What is being exposed is a major flaw with Mrs Merkel’s fiscal pact. It is undemocratic. It ties the hands of future governments – and that, of course, was its intention but it doesn’t stop voters opposing further cuts.
In the eurozone, deficits are being reduced. But debt – in many cases – is still growing. Growth is almost non-existent. Recession has returned for countries like Spain and Italy. The gap between the German economy and the southern economies is only widening.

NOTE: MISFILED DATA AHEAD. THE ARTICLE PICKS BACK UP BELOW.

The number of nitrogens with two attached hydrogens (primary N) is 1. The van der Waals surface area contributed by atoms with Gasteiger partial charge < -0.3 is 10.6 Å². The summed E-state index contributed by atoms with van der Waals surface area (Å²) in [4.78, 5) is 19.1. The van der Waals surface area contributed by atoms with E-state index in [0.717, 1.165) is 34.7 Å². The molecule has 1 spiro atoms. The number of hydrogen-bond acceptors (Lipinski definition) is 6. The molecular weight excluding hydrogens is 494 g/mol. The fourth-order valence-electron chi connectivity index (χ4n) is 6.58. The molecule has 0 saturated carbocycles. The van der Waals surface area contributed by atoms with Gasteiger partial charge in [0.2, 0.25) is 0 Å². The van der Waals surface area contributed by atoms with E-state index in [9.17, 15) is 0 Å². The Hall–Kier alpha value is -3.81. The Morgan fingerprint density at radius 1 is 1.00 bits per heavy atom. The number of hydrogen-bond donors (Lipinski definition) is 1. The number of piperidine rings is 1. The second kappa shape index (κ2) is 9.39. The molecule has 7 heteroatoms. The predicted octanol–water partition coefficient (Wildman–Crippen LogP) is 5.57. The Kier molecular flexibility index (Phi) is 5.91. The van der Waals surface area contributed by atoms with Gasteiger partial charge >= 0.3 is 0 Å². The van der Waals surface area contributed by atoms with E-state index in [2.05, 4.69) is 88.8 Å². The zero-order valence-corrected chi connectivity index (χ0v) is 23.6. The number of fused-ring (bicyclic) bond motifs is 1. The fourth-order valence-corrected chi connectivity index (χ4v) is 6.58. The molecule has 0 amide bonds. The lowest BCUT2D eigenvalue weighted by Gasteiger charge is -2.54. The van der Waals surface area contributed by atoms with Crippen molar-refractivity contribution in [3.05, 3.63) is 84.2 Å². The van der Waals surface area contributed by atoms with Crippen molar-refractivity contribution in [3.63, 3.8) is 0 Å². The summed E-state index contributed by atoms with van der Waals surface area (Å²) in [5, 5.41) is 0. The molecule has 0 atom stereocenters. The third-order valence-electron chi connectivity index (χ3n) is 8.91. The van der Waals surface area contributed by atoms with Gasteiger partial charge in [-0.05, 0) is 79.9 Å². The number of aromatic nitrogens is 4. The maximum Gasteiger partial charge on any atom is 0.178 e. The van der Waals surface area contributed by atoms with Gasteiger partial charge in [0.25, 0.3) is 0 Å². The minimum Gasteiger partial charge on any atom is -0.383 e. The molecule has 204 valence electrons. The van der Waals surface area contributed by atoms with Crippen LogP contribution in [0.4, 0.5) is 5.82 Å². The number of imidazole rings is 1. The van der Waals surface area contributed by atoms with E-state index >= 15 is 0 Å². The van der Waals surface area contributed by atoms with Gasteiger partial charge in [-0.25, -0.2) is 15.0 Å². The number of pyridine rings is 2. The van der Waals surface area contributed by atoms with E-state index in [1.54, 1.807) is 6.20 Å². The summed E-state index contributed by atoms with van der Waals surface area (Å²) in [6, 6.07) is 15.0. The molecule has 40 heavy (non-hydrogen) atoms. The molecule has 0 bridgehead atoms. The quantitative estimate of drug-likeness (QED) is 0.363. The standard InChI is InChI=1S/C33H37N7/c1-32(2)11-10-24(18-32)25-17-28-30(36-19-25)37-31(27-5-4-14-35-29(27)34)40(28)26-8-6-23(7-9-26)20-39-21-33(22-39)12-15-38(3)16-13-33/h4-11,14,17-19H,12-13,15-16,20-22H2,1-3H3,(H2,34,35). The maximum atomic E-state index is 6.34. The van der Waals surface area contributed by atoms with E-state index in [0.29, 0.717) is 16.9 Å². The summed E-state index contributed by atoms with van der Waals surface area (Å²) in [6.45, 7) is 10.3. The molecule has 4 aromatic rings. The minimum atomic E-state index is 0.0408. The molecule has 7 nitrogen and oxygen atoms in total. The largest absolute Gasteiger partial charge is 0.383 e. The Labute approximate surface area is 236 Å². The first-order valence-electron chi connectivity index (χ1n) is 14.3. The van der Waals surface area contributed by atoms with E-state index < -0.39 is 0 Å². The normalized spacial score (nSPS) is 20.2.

Privately in Brussels there are fears that a revolt against more cuts will draw them in. They have become the enforcers of austerity. Some officials are worrying they will be caught in the backlash. Last week over 30% of French voters supported parties hostile to Brussels. The vote was dismissed as “populism” – which is the default response to most criticism – but they were the votes of real people.
The economist Nouriel Roubini described the eurozone crisis as a “slow-motion train wreck”.
As we go into May, there are signs of a revolt against austerity gathering pace. If it happens it will be a new and unpredictable phase of the eurozone crisis.
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